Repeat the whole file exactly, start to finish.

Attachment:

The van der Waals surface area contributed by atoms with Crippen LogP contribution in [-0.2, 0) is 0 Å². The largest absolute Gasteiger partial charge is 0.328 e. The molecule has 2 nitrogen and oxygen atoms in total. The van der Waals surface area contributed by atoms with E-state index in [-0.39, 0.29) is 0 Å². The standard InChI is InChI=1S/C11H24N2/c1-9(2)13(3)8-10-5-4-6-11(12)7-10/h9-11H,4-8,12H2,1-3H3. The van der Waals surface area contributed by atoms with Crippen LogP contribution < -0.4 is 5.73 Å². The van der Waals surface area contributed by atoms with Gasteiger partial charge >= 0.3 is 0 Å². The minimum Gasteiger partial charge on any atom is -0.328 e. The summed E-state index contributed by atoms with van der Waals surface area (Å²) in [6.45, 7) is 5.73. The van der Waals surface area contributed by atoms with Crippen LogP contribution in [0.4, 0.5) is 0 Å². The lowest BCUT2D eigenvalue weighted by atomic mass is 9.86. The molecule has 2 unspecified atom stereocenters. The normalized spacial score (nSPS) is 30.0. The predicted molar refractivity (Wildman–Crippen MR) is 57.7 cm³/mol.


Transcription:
The van der Waals surface area contributed by atoms with Crippen LogP contribution in [-0.2, 0) is 0 Å². The largest absolute Gasteiger partial charge is 0.328 e. The molecule has 2 nitrogen and oxygen atoms in total. The van der Waals surface area contributed by atoms with E-state index in [-0.39, 0.29) is 0 Å². The standard InChI is InChI=1S/C11H24N2/c1-9(2)13(3)8-10-5-4-6-11(12)7-10/h9-11H,4-8,12H2,1-3H3. The van der Waals surface area contributed by atoms with Crippen LogP contribution < -0.4 is 5.73 Å². The van der Waals surface area contributed by atoms with Gasteiger partial charge >= 0.3 is 0 Å². The minimum Gasteiger partial charge on any atom is -0.328 e. The summed E-state index contributed by atoms with van der Waals surface area (Å²) in [6.45, 7) is 5.73. The van der Waals surface area contributed by atoms with Crippen LogP contribution in [0.4, 0.5) is 0 Å². The lowest BCUT2D eigenvalue weighted by atomic mass is 9.86. The molecule has 2 unspecified atom stereocenters. The normalized spacial score (nSPS) is 30.0. The predicted molar refractivity (Wildman–Crippen MR) is 57.7 cm³/mol.